|提及的人：||John V Atanasoff; John V Atanasoff; John Vincent Atanasoff|
|描述：||246 pages,  pages of plates : illustrations ; 25 cm|
One night in the late 1930s, in a bar on the Illinois-Iowa border, John Vincent Atanasoff, a professor of physics at Iowa State University, after a frustrating day performing tedious mathematical calculations in his lab, hit on the idea that the binary number system and electronic switches, combined with an array of capacitors on a moving drum to serve as memory, could yield a computing machine that would make his life easier. Then he went back and built the machine. It worked, but he never patented the device, and the developers of the far-better-known ENIAC almost certainly stole critical ideas from him. But in 1973 a court declared that the patent on that Sperry Rand device was invalid, opening the gates to the computer revolution. Biographer Jane Smiley makes the race to develop digital computing as gripping as a real-life techno-thriller.--From publisher description.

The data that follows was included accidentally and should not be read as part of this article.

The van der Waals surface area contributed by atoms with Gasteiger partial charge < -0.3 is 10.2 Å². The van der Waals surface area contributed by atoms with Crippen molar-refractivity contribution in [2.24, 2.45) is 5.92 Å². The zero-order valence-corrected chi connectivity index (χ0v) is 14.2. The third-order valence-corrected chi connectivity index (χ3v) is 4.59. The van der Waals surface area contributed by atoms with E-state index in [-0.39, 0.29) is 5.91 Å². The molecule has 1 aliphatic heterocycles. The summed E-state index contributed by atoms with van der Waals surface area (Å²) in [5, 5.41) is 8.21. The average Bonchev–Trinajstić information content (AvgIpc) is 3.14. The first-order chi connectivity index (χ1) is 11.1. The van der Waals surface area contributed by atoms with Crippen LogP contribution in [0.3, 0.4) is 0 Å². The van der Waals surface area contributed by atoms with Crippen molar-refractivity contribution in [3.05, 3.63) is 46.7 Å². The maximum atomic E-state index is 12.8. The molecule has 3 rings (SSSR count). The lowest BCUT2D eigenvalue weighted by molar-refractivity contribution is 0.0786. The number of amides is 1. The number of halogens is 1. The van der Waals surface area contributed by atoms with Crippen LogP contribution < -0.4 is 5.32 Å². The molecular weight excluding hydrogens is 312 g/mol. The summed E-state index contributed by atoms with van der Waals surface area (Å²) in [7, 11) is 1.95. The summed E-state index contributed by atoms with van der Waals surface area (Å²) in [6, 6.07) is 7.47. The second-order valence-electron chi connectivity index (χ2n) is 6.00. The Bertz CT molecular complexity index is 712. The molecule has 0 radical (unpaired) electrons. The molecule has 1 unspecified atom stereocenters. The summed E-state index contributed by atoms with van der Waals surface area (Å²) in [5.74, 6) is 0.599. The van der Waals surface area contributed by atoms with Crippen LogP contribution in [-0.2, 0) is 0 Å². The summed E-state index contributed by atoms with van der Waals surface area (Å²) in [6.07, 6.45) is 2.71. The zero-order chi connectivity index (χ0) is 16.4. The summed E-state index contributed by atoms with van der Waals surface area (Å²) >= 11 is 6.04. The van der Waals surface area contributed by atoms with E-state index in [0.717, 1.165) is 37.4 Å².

- Atanasoff, John V. -- (John Vincent)
- Sperry Rand Corporation -- History -- 20th century.
- Computer scientists -- United States -- Biography.
- Inventors -- United States -- Biography.
- Physicists -- Iowa -- Biography.
- College teachers -- Iowa -- Biography.
- Electronic digital computers -- History -- 20th century.
- Patents -- United States -- History -- 20th century.
- Intellectual property -- United States -- History -- 20th century.
- Sperry Rand Corporation.
- College teachers.
- Computer scientists.
- Electronic digital computers.
- Intellectual property.
- United States.
- Atanasoff, John Vincent.